Data from the non-profit Internet Matters suggest that 13 percent of children aged 11 to 16 run their own channel or blog and more than one in three uploaded videos to YouTube or other websites
Data from the Internet Matters nonprofit suggest that 13 percent of children aged 11 to 16 run their own channel or blog and more than one in three uploaded videos to YouTube or other websites. According to recent research, one in eight children engaged in vlogging or maintain their own blog.
Thousands of children as young as 11 are following in the footsteps of controversial YouTuber by opening their own channels and uploading videos.
By the time they reach 15 percent, it can be said that 41% of children are uploading videos on the Internet.
Only about half of the parents said they talked to their children about what they are sharing online.
YouTube has an age limit of 13, so younger children must use a parent's account.
Carolyn Bunting, CEO of Internet Matters, he has declared: "These vlogging figures reflect how children are communicating in the digital world."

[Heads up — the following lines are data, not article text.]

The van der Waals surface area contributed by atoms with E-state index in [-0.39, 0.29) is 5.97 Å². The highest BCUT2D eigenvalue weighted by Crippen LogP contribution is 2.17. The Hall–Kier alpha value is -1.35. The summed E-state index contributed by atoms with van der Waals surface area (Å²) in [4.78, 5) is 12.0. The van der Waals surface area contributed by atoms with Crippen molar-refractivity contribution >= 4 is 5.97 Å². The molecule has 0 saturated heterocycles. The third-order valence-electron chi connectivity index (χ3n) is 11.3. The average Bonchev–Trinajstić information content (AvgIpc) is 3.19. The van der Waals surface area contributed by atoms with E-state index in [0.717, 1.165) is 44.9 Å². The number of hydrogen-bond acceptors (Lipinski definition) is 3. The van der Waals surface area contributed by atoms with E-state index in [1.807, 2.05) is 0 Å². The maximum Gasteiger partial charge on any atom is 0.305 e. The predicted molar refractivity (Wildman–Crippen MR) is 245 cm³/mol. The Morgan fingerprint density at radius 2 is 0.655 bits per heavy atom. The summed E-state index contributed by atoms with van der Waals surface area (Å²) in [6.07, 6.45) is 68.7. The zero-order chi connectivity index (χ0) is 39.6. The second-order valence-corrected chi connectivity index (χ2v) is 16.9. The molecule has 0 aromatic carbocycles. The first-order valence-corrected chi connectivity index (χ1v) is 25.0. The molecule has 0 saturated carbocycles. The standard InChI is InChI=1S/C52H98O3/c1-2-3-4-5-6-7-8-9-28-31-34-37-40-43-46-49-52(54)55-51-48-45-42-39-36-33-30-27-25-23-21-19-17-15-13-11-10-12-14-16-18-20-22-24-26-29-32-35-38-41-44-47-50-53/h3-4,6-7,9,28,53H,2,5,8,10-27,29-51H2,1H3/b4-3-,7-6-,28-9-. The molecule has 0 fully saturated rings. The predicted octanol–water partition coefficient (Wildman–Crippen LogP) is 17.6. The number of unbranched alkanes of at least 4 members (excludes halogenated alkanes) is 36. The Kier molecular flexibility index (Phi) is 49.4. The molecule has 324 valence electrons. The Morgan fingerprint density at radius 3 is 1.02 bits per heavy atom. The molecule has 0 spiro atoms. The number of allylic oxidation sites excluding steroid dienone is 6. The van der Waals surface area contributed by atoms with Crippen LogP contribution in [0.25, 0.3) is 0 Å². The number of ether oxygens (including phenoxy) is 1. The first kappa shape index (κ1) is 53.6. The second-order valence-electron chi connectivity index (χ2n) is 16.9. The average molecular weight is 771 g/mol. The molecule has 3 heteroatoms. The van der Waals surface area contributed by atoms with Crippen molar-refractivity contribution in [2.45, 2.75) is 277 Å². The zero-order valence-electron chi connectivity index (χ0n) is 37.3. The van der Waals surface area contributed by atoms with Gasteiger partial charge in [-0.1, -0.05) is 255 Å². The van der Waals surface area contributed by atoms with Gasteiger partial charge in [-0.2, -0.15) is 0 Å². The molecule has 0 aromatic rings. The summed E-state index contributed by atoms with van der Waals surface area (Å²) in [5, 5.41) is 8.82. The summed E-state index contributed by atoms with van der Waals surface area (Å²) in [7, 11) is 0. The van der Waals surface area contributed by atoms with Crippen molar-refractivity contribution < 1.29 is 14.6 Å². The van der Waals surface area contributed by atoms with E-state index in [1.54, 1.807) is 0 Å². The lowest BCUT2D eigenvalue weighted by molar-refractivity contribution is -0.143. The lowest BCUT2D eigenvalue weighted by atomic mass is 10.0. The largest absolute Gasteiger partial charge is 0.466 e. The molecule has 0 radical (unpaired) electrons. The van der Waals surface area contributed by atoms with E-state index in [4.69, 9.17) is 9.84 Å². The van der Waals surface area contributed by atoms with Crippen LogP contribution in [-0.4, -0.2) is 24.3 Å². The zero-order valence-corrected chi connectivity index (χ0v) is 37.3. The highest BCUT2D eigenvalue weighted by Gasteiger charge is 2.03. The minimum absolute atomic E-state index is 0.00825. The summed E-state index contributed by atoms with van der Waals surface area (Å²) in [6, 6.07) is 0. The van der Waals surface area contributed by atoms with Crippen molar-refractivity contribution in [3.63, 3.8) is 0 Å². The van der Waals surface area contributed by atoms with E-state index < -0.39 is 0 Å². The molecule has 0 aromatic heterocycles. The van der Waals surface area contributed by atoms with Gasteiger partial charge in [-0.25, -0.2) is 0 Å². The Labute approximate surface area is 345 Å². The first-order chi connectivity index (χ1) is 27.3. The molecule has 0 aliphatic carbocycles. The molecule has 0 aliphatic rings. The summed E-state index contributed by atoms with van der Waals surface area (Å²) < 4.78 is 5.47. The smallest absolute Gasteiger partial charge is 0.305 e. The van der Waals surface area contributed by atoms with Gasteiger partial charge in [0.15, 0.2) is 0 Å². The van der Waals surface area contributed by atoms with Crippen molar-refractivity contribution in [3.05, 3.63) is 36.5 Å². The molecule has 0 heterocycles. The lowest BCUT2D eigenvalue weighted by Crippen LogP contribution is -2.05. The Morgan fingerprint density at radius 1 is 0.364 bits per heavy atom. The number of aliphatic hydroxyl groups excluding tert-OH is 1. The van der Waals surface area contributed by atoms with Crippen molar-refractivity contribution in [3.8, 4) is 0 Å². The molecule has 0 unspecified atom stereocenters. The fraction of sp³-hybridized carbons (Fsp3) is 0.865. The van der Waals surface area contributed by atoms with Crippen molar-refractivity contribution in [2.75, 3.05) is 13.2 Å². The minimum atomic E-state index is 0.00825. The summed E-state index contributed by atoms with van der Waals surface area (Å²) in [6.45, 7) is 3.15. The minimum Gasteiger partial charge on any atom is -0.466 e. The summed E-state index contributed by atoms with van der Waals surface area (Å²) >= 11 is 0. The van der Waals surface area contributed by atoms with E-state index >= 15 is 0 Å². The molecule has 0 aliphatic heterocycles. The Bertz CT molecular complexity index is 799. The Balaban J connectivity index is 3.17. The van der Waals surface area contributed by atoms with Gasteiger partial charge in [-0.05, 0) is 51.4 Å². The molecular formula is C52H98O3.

Children Vlogger and Blogger, good or bad?
"Vlogging can be very useful for children as it can help build security, act as a platform for self-expression and develop technology and communication skills. But it is essential that parents are aware of the risks associated with publishing online content and recognize the role they have in equipping their children with tools to explore the Internet safely.
"If your child wants to have his vlog, upload live-stream videos or become a Youtuber, start with an honest and open conversation with him about the content he intends to publish, the reasons and how to respond to other videos online".
How to do if a child wants to be VLogger
Parents should also turn off comments to preserve their children from trolls e make sure their child is not sharing the full name, school details or physical address.
Vloggers like Zoella and brothers Jake and Logan Paul have achieved notoriety by talking about themselves behind the camera.
Concerns have been expressed about the content of some of Logan Pauls' videos, one of which raised criticism earlier this year for describing a suicide victim in a forest in Japan.
Ofcom's research found that children aged 12 to 15 are more familiar with YouTube than they are with the BBC or with historical TV networks in general.
Last year, a survey by Childwise found that YouTube was the most popular site or app between seven and sixteen, with three out of ten choosing him as their favorite.